DCT in line with the God-Moses moral axis




But what about in poly-theistic religions with lots of squabbling Gods?


What do I owe to whom?


Do I take pot-luck and pick a winner to whom I am faithful and thus hope for their protection in the face of the wrath and bad temper of rival Gods?


That my actions consonant with the good will of my chosen God will be replayed as struggles between the Gods in heaven.


No matter how well I behave, my fortunes are arbitrary as my protecting God is only doing their job a) cos I am faithful to her/him - their motivation to approve of me AND they are watching over me; my misfortunes are when they are not attending to me and some other Gods does me over.


My morality is worth little in the face of such heavenly quarrels but what is moral is that I remain faithful to MY chosen God - s/he who I worship

This weakens the relationship between good actions and desert - just because I have remained faithful to Athena - done my duty to her commands/desires/person -  does not mean that I will have a happy life...if Hera has it in for me or for Athena, by Hera having a go at Athena's favoured supplicants.




2) What we owe to our faith: if we are truly faithful  I should act in manner 'x'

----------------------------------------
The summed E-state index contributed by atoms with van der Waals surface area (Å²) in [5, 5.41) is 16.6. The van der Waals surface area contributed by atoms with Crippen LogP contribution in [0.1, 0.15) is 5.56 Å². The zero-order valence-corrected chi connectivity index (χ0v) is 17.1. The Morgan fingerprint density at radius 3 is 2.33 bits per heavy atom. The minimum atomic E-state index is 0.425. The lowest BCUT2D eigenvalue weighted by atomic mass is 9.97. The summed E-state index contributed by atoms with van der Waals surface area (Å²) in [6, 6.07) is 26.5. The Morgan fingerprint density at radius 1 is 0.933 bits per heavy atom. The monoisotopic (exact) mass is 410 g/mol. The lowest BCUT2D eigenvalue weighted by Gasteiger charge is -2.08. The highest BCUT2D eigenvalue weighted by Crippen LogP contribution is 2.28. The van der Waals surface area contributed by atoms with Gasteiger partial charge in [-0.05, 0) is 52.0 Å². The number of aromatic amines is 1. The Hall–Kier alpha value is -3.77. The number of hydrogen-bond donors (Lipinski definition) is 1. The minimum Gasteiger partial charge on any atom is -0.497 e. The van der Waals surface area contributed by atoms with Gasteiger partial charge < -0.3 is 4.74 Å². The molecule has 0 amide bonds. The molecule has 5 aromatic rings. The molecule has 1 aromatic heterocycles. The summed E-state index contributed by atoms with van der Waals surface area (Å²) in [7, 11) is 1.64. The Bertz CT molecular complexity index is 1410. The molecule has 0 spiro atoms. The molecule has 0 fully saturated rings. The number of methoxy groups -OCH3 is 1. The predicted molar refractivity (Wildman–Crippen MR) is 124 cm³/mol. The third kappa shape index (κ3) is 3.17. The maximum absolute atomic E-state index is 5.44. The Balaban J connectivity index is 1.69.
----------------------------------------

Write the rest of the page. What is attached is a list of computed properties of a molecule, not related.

You do wonder in the face of religious fanatics whether


their absolutist sense of moral obligation is not to God's commands but the very idea of their faith as a set of biblical or other textual demands; prescription which to exemplify and affirm the true believer is taken literally




3) what we owe to each other because of our God/faith and our belief in her/him/it


My faith commands/obliges/'says' that I should x in regard of my fellow human beings


·  Honour thy father and thy mother

·  Thou shalt not kill

·  Thou shalt not commit adultery

·  Thou shalt not steal

·  Thou shalt not bear false witness



4) what we owe to ourselves - modes of self-conduct


Remember the sabbath day


Thou shalt not covet









paradoxes of the duties that pertain to Religion